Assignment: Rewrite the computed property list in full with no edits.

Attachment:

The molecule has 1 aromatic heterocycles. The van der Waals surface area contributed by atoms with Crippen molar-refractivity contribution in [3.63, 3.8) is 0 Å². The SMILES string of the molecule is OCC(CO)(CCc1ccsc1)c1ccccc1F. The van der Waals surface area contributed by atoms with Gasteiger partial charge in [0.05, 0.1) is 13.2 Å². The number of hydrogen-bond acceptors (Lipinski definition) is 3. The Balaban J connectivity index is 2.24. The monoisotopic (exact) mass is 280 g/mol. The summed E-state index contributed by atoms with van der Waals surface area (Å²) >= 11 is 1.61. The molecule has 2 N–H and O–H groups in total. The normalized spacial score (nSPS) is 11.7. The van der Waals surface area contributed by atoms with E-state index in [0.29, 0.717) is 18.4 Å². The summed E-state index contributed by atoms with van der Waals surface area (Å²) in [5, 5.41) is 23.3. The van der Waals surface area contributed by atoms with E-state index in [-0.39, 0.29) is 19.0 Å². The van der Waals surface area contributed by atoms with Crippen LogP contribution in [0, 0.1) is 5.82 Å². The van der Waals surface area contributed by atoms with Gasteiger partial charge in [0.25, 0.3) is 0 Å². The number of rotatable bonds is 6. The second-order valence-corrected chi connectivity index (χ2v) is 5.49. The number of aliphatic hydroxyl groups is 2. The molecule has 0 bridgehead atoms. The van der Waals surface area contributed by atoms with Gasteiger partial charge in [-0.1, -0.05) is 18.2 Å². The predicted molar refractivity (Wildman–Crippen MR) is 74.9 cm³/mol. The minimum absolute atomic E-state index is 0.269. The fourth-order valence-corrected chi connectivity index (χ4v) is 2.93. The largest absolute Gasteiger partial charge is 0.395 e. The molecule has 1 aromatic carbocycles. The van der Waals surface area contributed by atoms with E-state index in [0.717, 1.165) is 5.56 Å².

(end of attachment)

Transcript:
The molecule has 1 aromatic heterocycles. The van der Waals surface area contributed by atoms with Crippen molar-refractivity contribution in [3.63, 3.8) is 0 Å². The SMILES string of the molecule is OCC(CO)(CCc1ccsc1)c1ccccc1F. The van der Waals surface area contributed by atoms with Gasteiger partial charge in [0.05, 0.1) is 13.2 Å². The number of hydrogen-bond acceptors (Lipinski definition) is 3. The Balaban J connectivity index is 2.24. The monoisotopic (exact) mass is 280 g/mol. The summed E-state index contributed by atoms with van der Waals surface area (Å²) >= 11 is 1.61. The molecule has 2 N–H and O–H groups in total. The normalized spacial score (nSPS) is 11.7. The van der Waals surface area contributed by atoms with E-state index in [0.29, 0.717) is 18.4 Å². The summed E-state index contributed by atoms with van der Waals surface area (Å²) in [5, 5.41) is 23.3. The van der Waals surface area contributed by atoms with E-state index in [-0.39, 0.29) is 19.0 Å². The van der Waals surface area contributed by atoms with Crippen LogP contribution in [0, 0.1) is 5.82 Å². The van der Waals surface area contributed by atoms with Gasteiger partial charge in [0.25, 0.3) is 0 Å². The number of rotatable bonds is 6. The second-order valence-corrected chi connectivity index (χ2v) is 5.49. The number of aliphatic hydroxyl groups is 2. The molecule has 0 bridgehead atoms. The van der Waals surface area contributed by atoms with Gasteiger partial charge in [-0.1, -0.05) is 18.2 Å². The predicted molar refractivity (Wildman–Crippen MR) is 74.9 cm³/mol. The minimum absolute atomic E-state index is 0.269. The fourth-order valence-corrected chi connectivity index (χ4v) is 2.93. The largest absolute Gasteiger partial charge is 0.395 e. The molecule has 1 aromatic carbocycles. The van der Waals surface area contributed by atoms with E-state index in [0.717, 1.165) is 5.56 Å².